The Long & Short of RPG Stats

Since the dawn of roleplaying games many have relied on two forms of game stats for adversaries and other elements requiring definition in relation to game mechanics. Long-form stats usually reside within the rulebook pages with similar reference material; the typical bestiary chapter for fantasy roleplaying games. Sometimes supplements use them, too. Adventures often rely more on short-form stats distilled from their more detailed cousins. These serve as quick, in-game reference without having to drag out the rulebook. New monsters appearing in adventures often get short stats in game text with long-form stats and more elaborate description in an appendix. Although I admit both long and short stats have their place in roleplaying game rulebooks, I’m starting to tend toward short stats or – horror of horrors – no stats at all in my own setting and adventure materials.

Tuesday, April 19, 2022

Narrative, Challenge, Reflection

 “Do not…keep children to their studies by compulsion but by play.”

Plato

I admire Professor Scott Nicholson’s scholarly work about games. He inspires people to look at different aspects of games with a more critical eye, particularly in an educational setting. And he helps fuel my interest in games for learning, using game experiences inside or outside a classroom to encourage people to expand their horizons. His latest project – EscapeIF uses educational storytelling (in a familiar programmed text adventure format) to provide an innovative and engaging framework for classroom learning. In exploring EscapeIF I realized this format relies on three core elements – narrative, challenge, and reflection – all of which easily apply to teaching as well as our own game experiences.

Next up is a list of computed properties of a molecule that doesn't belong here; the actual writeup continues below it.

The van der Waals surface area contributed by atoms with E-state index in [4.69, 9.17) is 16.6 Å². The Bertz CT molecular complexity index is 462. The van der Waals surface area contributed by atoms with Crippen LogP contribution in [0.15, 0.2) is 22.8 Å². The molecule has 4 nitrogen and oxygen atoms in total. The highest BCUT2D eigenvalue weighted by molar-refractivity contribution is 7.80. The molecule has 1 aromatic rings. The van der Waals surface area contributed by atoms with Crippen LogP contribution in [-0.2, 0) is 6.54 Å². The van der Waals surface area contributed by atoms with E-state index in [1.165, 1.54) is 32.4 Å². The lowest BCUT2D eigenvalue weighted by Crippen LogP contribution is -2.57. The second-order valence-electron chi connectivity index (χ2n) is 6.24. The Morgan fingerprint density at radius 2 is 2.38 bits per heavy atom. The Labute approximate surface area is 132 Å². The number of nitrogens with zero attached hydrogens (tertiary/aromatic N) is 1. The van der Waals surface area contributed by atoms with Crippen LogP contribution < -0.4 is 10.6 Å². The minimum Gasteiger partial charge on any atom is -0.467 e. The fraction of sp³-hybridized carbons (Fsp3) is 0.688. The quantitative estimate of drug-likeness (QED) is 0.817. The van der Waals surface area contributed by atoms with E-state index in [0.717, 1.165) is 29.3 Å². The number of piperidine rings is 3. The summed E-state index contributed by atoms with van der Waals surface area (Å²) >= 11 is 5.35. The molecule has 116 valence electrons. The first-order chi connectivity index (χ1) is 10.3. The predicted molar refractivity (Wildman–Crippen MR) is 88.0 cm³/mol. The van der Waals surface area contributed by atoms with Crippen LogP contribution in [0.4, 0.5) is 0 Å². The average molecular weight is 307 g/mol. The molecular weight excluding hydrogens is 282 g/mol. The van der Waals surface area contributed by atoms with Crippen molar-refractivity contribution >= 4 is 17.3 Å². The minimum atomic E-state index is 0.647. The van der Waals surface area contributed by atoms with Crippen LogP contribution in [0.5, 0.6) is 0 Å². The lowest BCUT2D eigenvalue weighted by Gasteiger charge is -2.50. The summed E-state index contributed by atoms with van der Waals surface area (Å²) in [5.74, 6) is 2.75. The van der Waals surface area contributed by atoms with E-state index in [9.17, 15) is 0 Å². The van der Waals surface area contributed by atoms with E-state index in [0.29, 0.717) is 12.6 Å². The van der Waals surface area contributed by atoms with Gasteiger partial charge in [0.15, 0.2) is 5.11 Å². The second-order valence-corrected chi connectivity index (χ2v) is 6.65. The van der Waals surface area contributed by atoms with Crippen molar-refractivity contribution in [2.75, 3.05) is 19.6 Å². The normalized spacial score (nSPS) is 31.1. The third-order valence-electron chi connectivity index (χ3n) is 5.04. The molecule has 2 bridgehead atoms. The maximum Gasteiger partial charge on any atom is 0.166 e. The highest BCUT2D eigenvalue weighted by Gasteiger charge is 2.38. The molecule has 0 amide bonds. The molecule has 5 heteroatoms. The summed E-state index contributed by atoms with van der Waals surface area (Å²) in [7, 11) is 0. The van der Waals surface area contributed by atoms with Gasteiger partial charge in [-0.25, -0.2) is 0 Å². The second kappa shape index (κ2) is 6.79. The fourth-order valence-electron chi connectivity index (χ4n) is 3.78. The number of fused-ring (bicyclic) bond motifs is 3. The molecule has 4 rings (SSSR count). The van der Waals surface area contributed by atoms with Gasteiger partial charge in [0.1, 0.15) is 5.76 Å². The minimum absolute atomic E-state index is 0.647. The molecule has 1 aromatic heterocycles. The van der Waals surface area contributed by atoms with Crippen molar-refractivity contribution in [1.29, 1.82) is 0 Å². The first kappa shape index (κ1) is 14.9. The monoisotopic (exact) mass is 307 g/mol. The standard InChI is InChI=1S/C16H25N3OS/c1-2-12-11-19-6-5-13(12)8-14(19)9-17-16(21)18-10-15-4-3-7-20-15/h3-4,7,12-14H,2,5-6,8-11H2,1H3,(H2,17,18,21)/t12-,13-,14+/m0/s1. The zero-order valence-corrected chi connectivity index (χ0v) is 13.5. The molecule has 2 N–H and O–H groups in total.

Wednesday, April 6, 2022

Games for Tired Eyes & Fumbling Fingers

 We do not stop playing because we grow old, we grow old because we stop playing!”

Benjamin Franklin

Am I getting old and crazy
like the hermit in
B2? Probably....
My grandmother, who lived to be 100 years old, often gave me this advice, with a mischievous look yet a tone of resignation in her voice: “Don’t get old.” Now I’m a bit past 50 and have been feeling “old” creeping up on my weary, mortal form for a while now. Mostly it’s just aches and pains, sore muscles taking longer to heal, my eyesight getting worse, my fingers a bit more inept. Now and then I notice some physical limitation or other while I’m engaged in gaming activities. I still enjoy numerous manifestations of my adventure gaming hobby, but some are beginning to present slightly greater physical challenges. I often wish publishers might take such factors into account, though for now I find my own ways to manage.

Tuesday, March 29, 2022

WEG Memoirs: Intro Adventure Game

 This is one of the best intros to RPGs I’ve ever seen.”